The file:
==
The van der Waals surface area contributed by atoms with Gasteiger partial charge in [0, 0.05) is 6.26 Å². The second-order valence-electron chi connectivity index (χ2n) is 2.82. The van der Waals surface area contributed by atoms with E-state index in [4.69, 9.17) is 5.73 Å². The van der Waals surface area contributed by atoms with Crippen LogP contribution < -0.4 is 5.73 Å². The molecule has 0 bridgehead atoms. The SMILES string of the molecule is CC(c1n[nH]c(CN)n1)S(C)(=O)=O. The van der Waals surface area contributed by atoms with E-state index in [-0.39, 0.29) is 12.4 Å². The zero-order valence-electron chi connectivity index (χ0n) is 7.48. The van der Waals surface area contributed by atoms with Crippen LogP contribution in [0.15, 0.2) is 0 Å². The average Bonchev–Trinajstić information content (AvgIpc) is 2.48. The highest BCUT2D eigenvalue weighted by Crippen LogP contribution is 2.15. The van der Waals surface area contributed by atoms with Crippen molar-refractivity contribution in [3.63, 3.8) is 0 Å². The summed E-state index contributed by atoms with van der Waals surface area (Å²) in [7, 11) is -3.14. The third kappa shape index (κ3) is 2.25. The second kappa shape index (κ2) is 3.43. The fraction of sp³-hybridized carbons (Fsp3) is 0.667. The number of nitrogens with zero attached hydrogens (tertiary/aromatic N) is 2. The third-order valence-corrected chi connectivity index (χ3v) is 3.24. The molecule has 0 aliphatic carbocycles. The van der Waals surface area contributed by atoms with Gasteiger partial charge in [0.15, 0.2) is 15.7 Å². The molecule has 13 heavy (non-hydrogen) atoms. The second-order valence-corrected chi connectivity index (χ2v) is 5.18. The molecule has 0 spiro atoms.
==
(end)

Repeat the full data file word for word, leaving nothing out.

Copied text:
The van der Waals surface area contributed by atoms with Gasteiger partial charge in [0, 0.05) is 6.26 Å². The second-order valence-electron chi connectivity index (χ2n) is 2.82. The van der Waals surface area contributed by atoms with E-state index in [4.69, 9.17) is 5.73 Å². The van der Waals surface area contributed by atoms with Crippen LogP contribution < -0.4 is 5.73 Å². The molecule has 0 bridgehead atoms. The SMILES string of the molecule is CC(c1n[nH]c(CN)n1)S(C)(=O)=O. The van der Waals surface area contributed by atoms with E-state index in [-0.39, 0.29) is 12.4 Å². The zero-order valence-electron chi connectivity index (χ0n) is 7.48. The van der Waals surface area contributed by atoms with Crippen LogP contribution in [0.15, 0.2) is 0 Å². The average Bonchev–Trinajstić information content (AvgIpc) is 2.48. The highest BCUT2D eigenvalue weighted by Crippen LogP contribution is 2.15. The van der Waals surface area contributed by atoms with Crippen molar-refractivity contribution in [3.63, 3.8) is 0 Å². The summed E-state index contributed by atoms with van der Waals surface area (Å²) in [7, 11) is -3.14. The third kappa shape index (κ3) is 2.25. The second kappa shape index (κ2) is 3.43. The fraction of sp³-hybridized carbons (Fsp3) is 0.667. The number of nitrogens with zero attached hydrogens (tertiary/aromatic N) is 2. The third-order valence-corrected chi connectivity index (χ3v) is 3.24. The molecule has 0 aliphatic carbocycles. The van der Waals surface area contributed by atoms with Gasteiger partial charge in [0.15, 0.2) is 15.7 Å². The molecule has 13 heavy (non-hydrogen) atoms. The second-order valence-corrected chi connectivity index (χ2v) is 5.18. The molecule has 0 spiro atoms.